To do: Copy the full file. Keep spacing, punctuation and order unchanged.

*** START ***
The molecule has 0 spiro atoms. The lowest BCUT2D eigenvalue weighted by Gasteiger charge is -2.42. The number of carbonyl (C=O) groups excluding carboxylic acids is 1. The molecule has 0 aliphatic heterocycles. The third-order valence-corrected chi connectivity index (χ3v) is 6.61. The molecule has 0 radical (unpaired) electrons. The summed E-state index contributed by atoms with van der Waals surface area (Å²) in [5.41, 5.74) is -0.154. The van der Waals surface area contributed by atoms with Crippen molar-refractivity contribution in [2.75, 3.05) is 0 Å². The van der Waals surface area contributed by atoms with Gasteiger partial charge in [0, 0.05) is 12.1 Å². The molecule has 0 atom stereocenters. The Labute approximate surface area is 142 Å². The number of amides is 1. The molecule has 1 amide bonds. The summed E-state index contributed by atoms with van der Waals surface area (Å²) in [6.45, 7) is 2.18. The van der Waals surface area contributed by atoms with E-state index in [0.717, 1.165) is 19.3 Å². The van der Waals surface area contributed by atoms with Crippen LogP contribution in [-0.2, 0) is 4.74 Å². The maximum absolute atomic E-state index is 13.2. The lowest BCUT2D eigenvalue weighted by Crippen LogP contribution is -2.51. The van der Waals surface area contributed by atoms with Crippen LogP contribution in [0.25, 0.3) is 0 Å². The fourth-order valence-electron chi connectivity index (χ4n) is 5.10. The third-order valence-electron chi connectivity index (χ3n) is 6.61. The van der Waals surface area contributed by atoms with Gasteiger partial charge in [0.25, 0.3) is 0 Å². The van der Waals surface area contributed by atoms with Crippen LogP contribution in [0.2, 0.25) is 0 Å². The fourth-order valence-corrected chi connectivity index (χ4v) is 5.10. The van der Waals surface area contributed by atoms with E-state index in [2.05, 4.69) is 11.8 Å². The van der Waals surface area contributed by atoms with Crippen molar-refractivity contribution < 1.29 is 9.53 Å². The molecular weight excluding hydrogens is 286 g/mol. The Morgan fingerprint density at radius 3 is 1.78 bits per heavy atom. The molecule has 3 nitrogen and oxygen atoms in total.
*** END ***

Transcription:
The molecule has 0 spiro atoms. The lowest BCUT2D eigenvalue weighted by Gasteiger charge is -2.42. The number of carbonyl (C=O) groups excluding carboxylic acids is 1. The molecule has 0 aliphatic heterocycles. The third-order valence-corrected chi connectivity index (χ3v) is 6.61. The molecule has 0 radical (unpaired) electrons. The summed E-state index contributed by atoms with van der Waals surface area (Å²) in [5.41, 5.74) is -0.154. The van der Waals surface area contributed by atoms with Crippen molar-refractivity contribution in [2.75, 3.05) is 0 Å². The van der Waals surface area contributed by atoms with Gasteiger partial charge in [0, 0.05) is 12.1 Å². The molecule has 0 atom stereocenters. The Labute approximate surface area is 142 Å². The number of amides is 1. The molecule has 1 amide bonds. The summed E-state index contributed by atoms with van der Waals surface area (Å²) in [6.45, 7) is 2.18. The van der Waals surface area contributed by atoms with E-state index in [0.717, 1.165) is 19.3 Å². The van der Waals surface area contributed by atoms with Crippen LogP contribution in [-0.2, 0) is 4.74 Å². The maximum absolute atomic E-state index is 13.2. The lowest BCUT2D eigenvalue weighted by Crippen LogP contribution is -2.51. The van der Waals surface area contributed by atoms with Crippen LogP contribution in [0.25, 0.3) is 0 Å². The fourth-order valence-electron chi connectivity index (χ4n) is 5.10. The third-order valence-electron chi connectivity index (χ3n) is 6.61. The van der Waals surface area contributed by atoms with Gasteiger partial charge in [0.25, 0.3) is 0 Å². The van der Waals surface area contributed by atoms with Crippen LogP contribution in [0.2, 0.25) is 0 Å². The fourth-order valence-corrected chi connectivity index (χ4v) is 5.10. The van der Waals surface area contributed by atoms with E-state index in [2.05, 4.69) is 11.8 Å². The van der Waals surface area contributed by atoms with Crippen molar-refractivity contribution < 1.29 is 9.53 Å². The molecular weight excluding hydrogens is 286 g/mol. The Morgan fingerprint density at radius 3 is 1.78 bits per heavy atom. The molecule has 3 nitrogen and oxygen atoms in total.